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WEST JORDAN — Three-term Republican state Rep. Kim Coleman said Friday she’s in the race for the 4th Congressional District seat now held by Utah’s only Democrat in Congress, Rep. Ben McAdams.
“We’re in this. We’re viable. We’re strong. We’re moving forward,” Coleman told the Deseret News in advance of making a formal announcement Saturday morning and rallying supporters at the opening of her campaign headquarters in West Jordan.
She’s already been raising money for a congressional run, reporting more than $110,000 in contributions to the Federal Election Commission as of Sept. 30 of last year, but had yet to take the final step to join the other Republicans in the race.
Coleman said she was waiting to show that she could generate the money needed for the race.
“We’ve always known we have a strong, strong grassroots support base, but could I raise money? We have surprised some people,” she said. Although she didn’t have an updated total, she says she’s anticipating being recognized as a “Young Gun” candidate by the National Republican Congressional Committee.
Last fall, state Senate Majority Whip Dan Hemmert was named to the program aimed at identifying strong candidates around the country in races for key congressional seats in 2020 after bringing in more than $400,000 for the race, including a personal loan.
But Hemmert recently dropped out of the race, citing the impact on his dry cleaning business, leaving a list of Republican candidates that includes former Utah GOP communications adviser Kathleen Anderson, former KSL Newsradio host Jay Mcfarland, former NFL player Burgess Owens and nurse practitioner Chris Biesinger.
Coleman, who has represented state House District 42 in the Utah Legislature since 2015, said she and Hemmert “were regarded as the competitive candidates in the race. ... He did have stronger financials, where I had stronger support among the citizens.”
With Hemmert out, “and the question of fundraising has now been eliminated, yeah, it looks great for us,” she said. “We lead the race with grassroots and strong financials.”
Coleman said she’s the best Republican to take the seat from McAdams “because I can. Because I can beat him.”
McAdams won the seat in 2018 by less than 700 votes, defeating two-term incumbent Republican Rep. Mia Love in one of the state’s most contentious and expensive races. The former Salt Lake County mayor reported more than $1 million in his campaign account last fall, the most recent FEC filing deadline.
In that election, Coleman said she won around 1,000 more votes in her House District race than Love did. Love, now a CNN contributor, encouraged Hemmert to run but had not endorsed a Republican candidate and has suggested repeatedly she might get in the race.
Coleman said she doesn’t expect to see competition from Love.
“We’re running on our own platform, our own ideas. I hope to have her support. I think in the end, I will have broad-based support from lots of people,” she said. “I think I’m regarded as fairly conservative, but I have a history of reaching across the aisle, have a history of finding common ground based on ideas far more than party.”
An example, Coleman said, is her vote against a tax reform package backed by Republican legislative leaders in a recent special session because it was not “good policy.” She said she’s also signed a referendum circulating to repeal the reduction in state income taxes and increase of state sales taxes on food, gas and some services.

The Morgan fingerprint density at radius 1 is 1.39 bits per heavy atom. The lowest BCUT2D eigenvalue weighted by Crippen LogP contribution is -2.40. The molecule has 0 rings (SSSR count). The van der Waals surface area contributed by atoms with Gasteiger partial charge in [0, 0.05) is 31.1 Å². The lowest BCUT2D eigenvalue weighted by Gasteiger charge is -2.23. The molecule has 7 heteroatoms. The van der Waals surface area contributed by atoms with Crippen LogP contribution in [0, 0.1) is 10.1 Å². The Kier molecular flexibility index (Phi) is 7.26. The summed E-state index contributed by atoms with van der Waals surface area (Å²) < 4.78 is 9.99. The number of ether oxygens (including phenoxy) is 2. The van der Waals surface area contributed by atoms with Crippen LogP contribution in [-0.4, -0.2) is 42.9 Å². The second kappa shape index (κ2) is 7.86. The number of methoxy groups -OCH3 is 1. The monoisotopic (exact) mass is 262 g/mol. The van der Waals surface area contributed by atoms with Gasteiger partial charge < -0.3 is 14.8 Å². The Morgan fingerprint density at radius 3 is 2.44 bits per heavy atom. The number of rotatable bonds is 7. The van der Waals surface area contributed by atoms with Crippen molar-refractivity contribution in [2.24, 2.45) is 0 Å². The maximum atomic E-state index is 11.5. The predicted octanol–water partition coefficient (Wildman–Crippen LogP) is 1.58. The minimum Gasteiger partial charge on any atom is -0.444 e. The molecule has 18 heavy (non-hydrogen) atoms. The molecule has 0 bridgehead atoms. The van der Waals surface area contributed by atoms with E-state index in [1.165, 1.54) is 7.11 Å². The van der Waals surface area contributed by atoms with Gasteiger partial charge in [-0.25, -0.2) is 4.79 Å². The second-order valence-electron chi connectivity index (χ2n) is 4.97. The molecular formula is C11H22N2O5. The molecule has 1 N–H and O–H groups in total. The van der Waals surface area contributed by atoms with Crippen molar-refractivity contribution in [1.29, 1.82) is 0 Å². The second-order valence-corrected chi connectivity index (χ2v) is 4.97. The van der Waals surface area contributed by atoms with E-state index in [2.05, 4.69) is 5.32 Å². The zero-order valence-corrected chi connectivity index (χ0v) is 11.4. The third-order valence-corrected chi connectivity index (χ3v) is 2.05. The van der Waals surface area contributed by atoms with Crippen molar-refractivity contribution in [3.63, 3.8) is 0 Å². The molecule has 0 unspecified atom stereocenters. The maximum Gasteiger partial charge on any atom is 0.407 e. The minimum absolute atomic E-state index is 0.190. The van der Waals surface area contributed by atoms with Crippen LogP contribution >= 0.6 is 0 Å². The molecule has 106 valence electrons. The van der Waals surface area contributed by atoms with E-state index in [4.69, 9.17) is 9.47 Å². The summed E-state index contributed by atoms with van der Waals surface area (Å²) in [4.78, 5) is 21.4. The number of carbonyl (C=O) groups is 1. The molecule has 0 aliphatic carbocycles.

“That’s what is satisfying to me is, I know kind of where I am on that political spectrum,” she said, but she is attracting support from independents and Democrats as well as Republicans “based on who I am, my character, my personality a little bit, and how I represent.”
McAdams, Coleman said, is “out of sync” with the 4th District, especially with his vote to impeach President Donald Trump on charges he abused his power by pressuring a foreign leader to investigate a political rival, former Vice President Joe Biden, and obstructed Congress’ investigation into his actions.
“That is no small thing,” she said. “The 4th District voted for this president, and we’ve watched this impeachment sham go on for weeks. I think a lot of us waited to see, is he going to be on the side of a fair process? Is he going to be on the side of honoring the Constitution? Is he going to be on the side of reflecting the will of the voters of the district?”
We’ve always known we have a strong, strong grassroots support base, but could I raise money? We have surprised some people.
–Rep. Kim Coleman
Coleman also said McAdams, unlike her, does not live in the 4th District that includes portions of Salt Lake and Utah counties. McAdams lives in the Sugar House neighborhood a block north of Fairmont Park, the dividing line for the 4th District, his campaign manager, Andrew Roberts, said.
Roberts said that’s the same home McAdams lived in when he won the 2018 race and noted that 85% of the 4th District’s residents are in Salt Lake County, where McAdams, also a former state lawmaker, was elected to two terms as county mayor.
“I’ve rooted here,” Coleman said. “I’ve raised my family here and just have served in and for the community for a long time, alongside with the residents of much of the district,” including stints with neighborhood watch groups and parent-teacher associations before running for office.
The founder and executive director of a West Valley charter school, Monticello Academy, Coleman said most of her life has been spent raising her five children, ranging in age from 14 to 25.